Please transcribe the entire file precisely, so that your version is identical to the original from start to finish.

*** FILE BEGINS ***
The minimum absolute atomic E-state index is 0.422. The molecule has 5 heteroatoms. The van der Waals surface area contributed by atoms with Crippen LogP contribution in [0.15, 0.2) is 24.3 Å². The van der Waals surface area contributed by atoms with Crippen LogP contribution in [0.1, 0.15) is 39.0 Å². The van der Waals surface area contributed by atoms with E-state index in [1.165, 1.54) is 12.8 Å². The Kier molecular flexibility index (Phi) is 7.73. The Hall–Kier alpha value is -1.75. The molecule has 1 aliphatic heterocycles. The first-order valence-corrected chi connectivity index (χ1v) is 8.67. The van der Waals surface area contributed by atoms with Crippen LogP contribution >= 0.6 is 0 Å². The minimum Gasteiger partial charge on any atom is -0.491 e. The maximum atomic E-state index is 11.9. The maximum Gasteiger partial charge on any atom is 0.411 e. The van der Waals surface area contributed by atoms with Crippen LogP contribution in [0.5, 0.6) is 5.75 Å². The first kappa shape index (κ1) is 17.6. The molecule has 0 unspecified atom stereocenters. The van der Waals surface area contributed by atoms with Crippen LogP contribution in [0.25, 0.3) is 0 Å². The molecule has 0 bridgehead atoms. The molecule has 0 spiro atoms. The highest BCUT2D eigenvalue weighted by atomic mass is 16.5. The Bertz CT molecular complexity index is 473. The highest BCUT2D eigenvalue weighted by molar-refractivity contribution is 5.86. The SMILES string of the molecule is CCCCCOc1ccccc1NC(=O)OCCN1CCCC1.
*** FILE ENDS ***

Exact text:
The minimum absolute atomic E-state index is 0.422. The molecule has 5 heteroatoms. The van der Waals surface area contributed by atoms with Crippen LogP contribution in [0.15, 0.2) is 24.3 Å². The van der Waals surface area contributed by atoms with Crippen LogP contribution in [0.1, 0.15) is 39.0 Å². The van der Waals surface area contributed by atoms with E-state index in [1.165, 1.54) is 12.8 Å². The Kier molecular flexibility index (Phi) is 7.73. The Hall–Kier alpha value is -1.75. The molecule has 1 aliphatic heterocycles. The first-order valence-corrected chi connectivity index (χ1v) is 8.67. The van der Waals surface area contributed by atoms with Crippen LogP contribution >= 0.6 is 0 Å². The minimum Gasteiger partial charge on any atom is -0.491 e. The maximum atomic E-state index is 11.9. The maximum Gasteiger partial charge on any atom is 0.411 e. The van der Waals surface area contributed by atoms with Crippen LogP contribution in [0.5, 0.6) is 5.75 Å². The first kappa shape index (κ1) is 17.6. The molecule has 0 unspecified atom stereocenters. The van der Waals surface area contributed by atoms with Crippen LogP contribution in [0.25, 0.3) is 0 Å². The molecule has 0 bridgehead atoms. The molecule has 0 spiro atoms. The highest BCUT2D eigenvalue weighted by atomic mass is 16.5. The Bertz CT molecular complexity index is 473. The highest BCUT2D eigenvalue weighted by molar-refractivity contribution is 5.86. The SMILES string of the molecule is CCCCCOc1ccccc1NC(=O)OCCN1CCCC1.